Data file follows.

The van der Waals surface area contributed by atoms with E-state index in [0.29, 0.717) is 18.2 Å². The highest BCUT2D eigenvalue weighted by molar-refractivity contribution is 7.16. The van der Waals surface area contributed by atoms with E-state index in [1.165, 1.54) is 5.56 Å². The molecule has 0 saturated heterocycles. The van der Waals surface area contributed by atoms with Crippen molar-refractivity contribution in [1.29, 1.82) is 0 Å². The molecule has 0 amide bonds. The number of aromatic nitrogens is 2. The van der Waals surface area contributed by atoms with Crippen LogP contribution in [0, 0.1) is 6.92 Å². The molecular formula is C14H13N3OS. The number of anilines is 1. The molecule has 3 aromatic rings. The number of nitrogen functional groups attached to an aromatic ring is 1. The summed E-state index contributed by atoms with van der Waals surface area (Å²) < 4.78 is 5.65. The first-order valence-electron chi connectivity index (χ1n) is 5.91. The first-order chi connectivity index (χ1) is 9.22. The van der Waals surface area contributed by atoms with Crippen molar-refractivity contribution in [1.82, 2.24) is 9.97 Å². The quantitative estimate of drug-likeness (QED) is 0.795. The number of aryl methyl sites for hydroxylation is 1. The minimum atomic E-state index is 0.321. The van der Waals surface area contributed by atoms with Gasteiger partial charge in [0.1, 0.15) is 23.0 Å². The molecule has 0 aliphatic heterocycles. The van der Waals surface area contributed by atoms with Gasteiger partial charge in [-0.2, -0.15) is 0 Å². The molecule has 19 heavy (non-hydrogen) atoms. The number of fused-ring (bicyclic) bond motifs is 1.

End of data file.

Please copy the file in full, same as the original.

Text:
The van der Waals surface area contributed by atoms with E-state index in [0.29, 0.717) is 18.2 Å². The highest BCUT2D eigenvalue weighted by molar-refractivity contribution is 7.16. The van der Waals surface area contributed by atoms with E-state index in [1.165, 1.54) is 5.56 Å². The molecule has 0 saturated heterocycles. The van der Waals surface area contributed by atoms with Crippen molar-refractivity contribution in [1.29, 1.82) is 0 Å². The molecule has 0 amide bonds. The number of aromatic nitrogens is 2. The van der Waals surface area contributed by atoms with Crippen LogP contribution in [0, 0.1) is 6.92 Å². The molecular formula is C14H13N3OS. The number of anilines is 1. The molecule has 3 aromatic rings. The number of nitrogen functional groups attached to an aromatic ring is 1. The summed E-state index contributed by atoms with van der Waals surface area (Å²) < 4.78 is 5.65. The first-order valence-electron chi connectivity index (χ1n) is 5.91. The first-order chi connectivity index (χ1) is 9.22. The van der Waals surface area contributed by atoms with Crippen molar-refractivity contribution in [1.82, 2.24) is 9.97 Å². The quantitative estimate of drug-likeness (QED) is 0.795. The number of aryl methyl sites for hydroxylation is 1. The minimum atomic E-state index is 0.321. The van der Waals surface area contributed by atoms with Gasteiger partial charge in [0.1, 0.15) is 23.0 Å². The molecule has 0 aliphatic heterocycles. The van der Waals surface area contributed by atoms with Gasteiger partial charge in [-0.2, -0.15) is 0 Å². The molecule has 19 heavy (non-hydrogen) atoms. The number of fused-ring (bicyclic) bond motifs is 1.